Scores – Pools of loans within certain score ranges may be, but are not necessarily, subject to adverse classification. Select pools of receivables sometimes reflect increased (and undue) risk based on the cardholder credit scores, behavior scores, or other types of scores. For example, as part of management's segmentation methods, a report might show that accounts of cardholders within certain credit score ranges might evidence a much higher propensity to roll to loss than the remainder of the portfolio. Those accounts could be considered for adverse classification if the propensity is regarded as substantial enough to warrant adverse classification.
These factors (over-limit accounts, delinquencies, and score distributions) are just a few examples of the types of characteristics that could lead to adverse classification of the associated loan pools when circumstances warrant. Common sense and judgment are critical in determining the extent of adverse classifications, and management's segmentation reports are often a good starting point to identify any segments that might be evidencing higher risk and, therefore, may need to be considered for adverse classification.
In addition to portfolio analysis, the account-level reviews conducted during the examination (as discussed in the Transaction Testing chapter) may aid the examiner in assigning adverse classifications. The reviews may reveal concerns which could lead to certain portfolios, or segments thereof, being adversely classified. For example, if the account-level review shows that the bank has been improperly moving accounts from one workout program to another to delay losses, the pool of workout accounts, or a certain segment thereof, may warrant adverse classification, even if the loans do not meet the specified delinquency thresholds.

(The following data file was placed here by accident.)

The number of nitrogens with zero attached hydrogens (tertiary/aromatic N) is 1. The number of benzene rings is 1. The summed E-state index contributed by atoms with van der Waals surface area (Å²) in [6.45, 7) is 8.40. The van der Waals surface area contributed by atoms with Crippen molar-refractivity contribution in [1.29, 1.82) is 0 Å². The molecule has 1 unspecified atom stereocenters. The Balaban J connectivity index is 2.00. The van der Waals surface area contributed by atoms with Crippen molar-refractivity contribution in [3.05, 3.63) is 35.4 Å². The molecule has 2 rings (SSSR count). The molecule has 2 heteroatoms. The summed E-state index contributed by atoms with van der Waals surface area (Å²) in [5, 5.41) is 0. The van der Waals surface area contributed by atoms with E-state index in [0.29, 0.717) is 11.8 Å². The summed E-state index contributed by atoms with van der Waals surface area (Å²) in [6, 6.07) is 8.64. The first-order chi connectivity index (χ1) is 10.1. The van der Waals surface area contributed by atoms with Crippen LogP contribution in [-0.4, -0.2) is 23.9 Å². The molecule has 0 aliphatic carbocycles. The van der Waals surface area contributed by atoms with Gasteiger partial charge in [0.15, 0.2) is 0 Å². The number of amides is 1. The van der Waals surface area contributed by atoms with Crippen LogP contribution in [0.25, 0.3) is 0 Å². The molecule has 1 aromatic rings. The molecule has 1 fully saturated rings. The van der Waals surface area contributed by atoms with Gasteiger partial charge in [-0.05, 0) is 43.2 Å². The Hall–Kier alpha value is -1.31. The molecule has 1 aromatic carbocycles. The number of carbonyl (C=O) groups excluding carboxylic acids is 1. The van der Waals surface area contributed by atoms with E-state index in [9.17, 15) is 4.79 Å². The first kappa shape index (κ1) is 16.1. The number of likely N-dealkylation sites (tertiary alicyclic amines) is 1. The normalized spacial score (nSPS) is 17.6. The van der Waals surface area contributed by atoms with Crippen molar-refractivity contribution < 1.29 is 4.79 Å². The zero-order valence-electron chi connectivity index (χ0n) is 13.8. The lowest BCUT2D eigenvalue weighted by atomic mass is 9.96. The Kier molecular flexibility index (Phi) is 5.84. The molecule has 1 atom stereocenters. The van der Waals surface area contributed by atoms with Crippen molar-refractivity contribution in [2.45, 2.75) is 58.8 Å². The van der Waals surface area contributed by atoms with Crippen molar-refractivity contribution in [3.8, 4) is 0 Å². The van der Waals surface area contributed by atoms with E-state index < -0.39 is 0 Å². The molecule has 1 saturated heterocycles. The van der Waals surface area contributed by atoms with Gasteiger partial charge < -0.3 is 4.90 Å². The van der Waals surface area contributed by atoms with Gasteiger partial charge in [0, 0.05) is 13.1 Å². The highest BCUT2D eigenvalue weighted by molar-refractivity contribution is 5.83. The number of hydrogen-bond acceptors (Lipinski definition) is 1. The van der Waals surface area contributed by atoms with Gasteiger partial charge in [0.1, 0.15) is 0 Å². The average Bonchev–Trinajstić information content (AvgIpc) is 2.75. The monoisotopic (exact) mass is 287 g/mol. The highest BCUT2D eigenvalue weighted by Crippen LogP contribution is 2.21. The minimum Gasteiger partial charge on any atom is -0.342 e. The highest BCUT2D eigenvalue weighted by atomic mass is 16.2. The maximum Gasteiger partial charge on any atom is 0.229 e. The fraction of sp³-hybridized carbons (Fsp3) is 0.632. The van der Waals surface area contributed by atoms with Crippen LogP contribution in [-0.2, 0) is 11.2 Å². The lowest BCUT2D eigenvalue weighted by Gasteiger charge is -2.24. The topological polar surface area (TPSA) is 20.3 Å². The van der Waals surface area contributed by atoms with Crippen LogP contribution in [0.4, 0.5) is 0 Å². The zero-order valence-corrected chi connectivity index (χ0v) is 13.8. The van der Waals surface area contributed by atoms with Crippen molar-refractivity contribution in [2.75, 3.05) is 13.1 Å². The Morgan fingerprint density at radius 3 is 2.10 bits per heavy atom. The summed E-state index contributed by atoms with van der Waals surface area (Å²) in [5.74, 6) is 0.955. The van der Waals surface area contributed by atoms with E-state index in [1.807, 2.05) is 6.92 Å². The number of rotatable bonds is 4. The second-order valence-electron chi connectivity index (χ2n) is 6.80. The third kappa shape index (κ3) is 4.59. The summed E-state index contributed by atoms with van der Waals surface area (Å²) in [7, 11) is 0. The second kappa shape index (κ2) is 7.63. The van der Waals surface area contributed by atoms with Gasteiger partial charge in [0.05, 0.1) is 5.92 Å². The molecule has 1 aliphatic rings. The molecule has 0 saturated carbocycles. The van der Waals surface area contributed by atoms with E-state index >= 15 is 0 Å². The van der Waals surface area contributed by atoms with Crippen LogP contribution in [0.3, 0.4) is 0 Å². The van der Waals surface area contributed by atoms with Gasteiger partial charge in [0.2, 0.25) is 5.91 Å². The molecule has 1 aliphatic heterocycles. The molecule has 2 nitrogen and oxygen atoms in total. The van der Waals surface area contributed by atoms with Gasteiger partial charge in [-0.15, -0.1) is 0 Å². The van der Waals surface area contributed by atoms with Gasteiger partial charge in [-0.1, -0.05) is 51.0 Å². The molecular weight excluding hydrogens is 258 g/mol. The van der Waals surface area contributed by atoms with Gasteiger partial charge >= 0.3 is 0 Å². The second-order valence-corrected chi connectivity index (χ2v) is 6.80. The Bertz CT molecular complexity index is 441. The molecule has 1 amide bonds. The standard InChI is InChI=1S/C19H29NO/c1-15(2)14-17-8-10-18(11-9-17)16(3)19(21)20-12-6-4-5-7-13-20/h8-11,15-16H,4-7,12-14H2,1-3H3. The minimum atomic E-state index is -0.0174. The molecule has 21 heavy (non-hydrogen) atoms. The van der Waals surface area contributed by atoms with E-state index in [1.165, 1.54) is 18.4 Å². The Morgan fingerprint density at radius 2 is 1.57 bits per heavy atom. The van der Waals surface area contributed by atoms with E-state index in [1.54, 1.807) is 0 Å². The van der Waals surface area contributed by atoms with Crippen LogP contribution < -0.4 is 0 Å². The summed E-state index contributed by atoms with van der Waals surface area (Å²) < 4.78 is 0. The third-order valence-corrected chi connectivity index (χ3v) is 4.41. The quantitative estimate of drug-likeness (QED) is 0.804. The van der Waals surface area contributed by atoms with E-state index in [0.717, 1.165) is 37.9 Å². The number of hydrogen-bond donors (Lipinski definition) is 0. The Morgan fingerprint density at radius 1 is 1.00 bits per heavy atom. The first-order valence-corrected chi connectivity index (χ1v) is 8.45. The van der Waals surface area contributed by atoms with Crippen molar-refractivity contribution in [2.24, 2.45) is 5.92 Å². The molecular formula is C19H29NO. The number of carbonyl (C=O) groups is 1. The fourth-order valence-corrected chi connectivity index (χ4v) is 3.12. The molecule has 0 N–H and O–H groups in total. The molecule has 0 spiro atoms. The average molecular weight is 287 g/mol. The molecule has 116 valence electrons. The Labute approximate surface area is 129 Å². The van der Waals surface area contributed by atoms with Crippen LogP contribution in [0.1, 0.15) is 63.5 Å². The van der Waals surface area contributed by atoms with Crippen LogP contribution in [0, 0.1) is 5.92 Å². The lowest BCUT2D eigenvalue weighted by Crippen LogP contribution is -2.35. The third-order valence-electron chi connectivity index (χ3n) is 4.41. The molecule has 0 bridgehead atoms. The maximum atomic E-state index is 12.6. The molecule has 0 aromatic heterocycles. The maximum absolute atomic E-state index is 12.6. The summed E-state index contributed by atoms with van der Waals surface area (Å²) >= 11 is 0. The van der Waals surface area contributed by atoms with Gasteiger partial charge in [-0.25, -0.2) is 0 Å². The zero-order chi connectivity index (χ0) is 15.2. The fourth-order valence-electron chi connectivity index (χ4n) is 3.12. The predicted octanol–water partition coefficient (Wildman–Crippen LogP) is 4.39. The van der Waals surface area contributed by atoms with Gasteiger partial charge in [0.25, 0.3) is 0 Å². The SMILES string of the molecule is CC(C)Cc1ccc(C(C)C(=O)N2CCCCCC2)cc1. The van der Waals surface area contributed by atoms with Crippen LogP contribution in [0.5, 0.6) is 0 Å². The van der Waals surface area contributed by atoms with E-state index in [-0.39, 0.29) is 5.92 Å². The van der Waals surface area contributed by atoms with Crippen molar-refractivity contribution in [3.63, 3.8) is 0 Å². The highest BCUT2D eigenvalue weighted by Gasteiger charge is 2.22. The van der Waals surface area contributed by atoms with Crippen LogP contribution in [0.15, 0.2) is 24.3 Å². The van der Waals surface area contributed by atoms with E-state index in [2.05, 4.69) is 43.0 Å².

Adverse classification considerations are extremely critical for subprime lending programs, and examiner discretion is most often the preferred method of determining classifications for these types of high-risk portfolios. While subprime loans fall under the umbrella of the Retail Classification Policy, standards within that policy are considered minimums, and expanded or more severe classifications for the subprime portfolio may be warranted.
The Expanded Guidance for Evaluating Subprime Lending Programs specifically addresses classification guidelines for subprime lending. Examiners should not automatically adversely classify or special-mention credit card loans merely because they are considered subprime. Subprime credit card loans that are past due 90 days or more should be classified at least Substandard based on a reasonable presumption that the past due status is indicative of inadequate capacity and/or unwillingness to repay. A more stringent classification approach may be appropriate based on the historical loss experience, or other risk indicators, of the particular portfolio or segment thereof. When portfolio review or transaction testing indicates serious concerns with credit risk selection practices, underwriting standards, or loan quality, examiners should consider classifying or criticizing the entire subprime portfolio or segments thereof. Such a decision may be appropriate in cases where risk is inordinately high or delinquency reports reflect performance problems.
Mutually Exclusive Figures: